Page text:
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In Their Own Words: NIH Researchers Recall the Early Years of AIDS
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John I. Gallin, M.D.

Back in 1971, when Dr. John I. Gallin came to the National Institute of Allergy and Infectious Diseases, some scientists believed that all the important problems in infectious diseases had been solved by antibiotics. But Dr. Gallin subscribed to the idea that outbreaks of new infectious diseases were inevitable. That idea was proven correct by the emergence of AIDS.

Dr. Gallin studied how white blood cells known as phagocytic cells–our first line of defense against infection–moved out of the bloodstream and into the surrounding tissue to fight infectious agents. He made important contributions to understanding chronic granulomatous disease, a phagocyte disorder. During the early 80s, he studied phagocytic cells in some of the first AIDS patients to come to the NIH Clinical Center. In 1985, he became NIAID scientific director, succeeding Dr. Kenneth Sell, and in that position coordinated NIAID's on-campus fight against AIDS.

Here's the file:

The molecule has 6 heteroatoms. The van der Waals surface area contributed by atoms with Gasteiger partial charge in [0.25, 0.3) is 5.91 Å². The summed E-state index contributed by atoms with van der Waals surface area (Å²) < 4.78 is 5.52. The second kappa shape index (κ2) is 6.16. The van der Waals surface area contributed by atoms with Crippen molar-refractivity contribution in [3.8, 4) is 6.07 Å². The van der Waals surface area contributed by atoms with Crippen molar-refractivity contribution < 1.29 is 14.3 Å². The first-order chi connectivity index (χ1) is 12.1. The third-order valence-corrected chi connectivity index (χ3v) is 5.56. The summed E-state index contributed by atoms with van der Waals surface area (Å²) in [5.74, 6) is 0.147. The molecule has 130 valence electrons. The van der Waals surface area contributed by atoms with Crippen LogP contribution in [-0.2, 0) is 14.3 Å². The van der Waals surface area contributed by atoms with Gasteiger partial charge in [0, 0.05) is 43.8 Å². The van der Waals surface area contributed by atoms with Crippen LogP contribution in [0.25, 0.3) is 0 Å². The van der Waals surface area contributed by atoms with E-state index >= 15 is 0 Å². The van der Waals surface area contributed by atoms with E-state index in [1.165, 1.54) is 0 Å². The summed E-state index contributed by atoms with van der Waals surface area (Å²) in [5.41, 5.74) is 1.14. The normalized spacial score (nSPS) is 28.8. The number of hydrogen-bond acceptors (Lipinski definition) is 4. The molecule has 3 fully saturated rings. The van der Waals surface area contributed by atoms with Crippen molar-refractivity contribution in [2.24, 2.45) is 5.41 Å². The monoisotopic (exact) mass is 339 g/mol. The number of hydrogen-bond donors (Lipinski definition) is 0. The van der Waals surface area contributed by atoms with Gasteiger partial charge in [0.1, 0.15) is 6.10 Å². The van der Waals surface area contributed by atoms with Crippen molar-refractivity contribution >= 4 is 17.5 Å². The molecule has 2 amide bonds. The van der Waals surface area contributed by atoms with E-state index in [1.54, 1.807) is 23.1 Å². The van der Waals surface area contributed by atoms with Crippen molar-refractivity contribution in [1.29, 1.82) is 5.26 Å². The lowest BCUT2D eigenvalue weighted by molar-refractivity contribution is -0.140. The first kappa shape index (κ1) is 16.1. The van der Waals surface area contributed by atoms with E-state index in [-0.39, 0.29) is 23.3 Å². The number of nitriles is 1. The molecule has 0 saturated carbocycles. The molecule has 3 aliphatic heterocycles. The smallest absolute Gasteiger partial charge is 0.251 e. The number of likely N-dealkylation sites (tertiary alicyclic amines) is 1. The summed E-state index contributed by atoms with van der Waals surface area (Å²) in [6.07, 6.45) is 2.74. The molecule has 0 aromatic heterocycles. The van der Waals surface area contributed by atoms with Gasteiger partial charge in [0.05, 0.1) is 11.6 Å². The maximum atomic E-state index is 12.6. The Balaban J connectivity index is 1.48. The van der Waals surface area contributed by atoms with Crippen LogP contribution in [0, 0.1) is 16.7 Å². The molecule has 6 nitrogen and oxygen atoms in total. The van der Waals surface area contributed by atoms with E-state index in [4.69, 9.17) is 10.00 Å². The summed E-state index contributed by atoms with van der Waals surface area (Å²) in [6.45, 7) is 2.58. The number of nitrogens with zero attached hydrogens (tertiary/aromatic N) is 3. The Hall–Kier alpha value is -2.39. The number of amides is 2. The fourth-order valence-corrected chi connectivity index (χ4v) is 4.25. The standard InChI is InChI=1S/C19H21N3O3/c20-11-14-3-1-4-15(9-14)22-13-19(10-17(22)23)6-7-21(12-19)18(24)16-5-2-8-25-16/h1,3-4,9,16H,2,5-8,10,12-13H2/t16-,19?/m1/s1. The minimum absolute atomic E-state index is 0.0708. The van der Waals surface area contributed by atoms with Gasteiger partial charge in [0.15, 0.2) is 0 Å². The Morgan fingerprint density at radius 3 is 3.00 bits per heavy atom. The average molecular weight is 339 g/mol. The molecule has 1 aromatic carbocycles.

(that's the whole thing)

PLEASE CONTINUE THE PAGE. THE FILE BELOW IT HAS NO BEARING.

In 1986, when Congress dramatically increased funding to study AIDS, it was Dr. Gallin who oversaw how the money was spent. He helped initiate or was involved in many important projects and programs, including the international effort to study AIDS in Zaire, known as Projet SIDA; the creation of the first AIDS clinic at the NIH Clinical Center; and the development of a monkey model for HIV disease.

Today, Dr. Gallin continues his work to understand, prevent, and treat infectious diseases as director of NIH's Clinical Center.

Transcript of Interview :
Dr. John I. Gallin, June 23, 1993

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Photograph of John I. Gallin, M.D
John I. Gallin, M.D.
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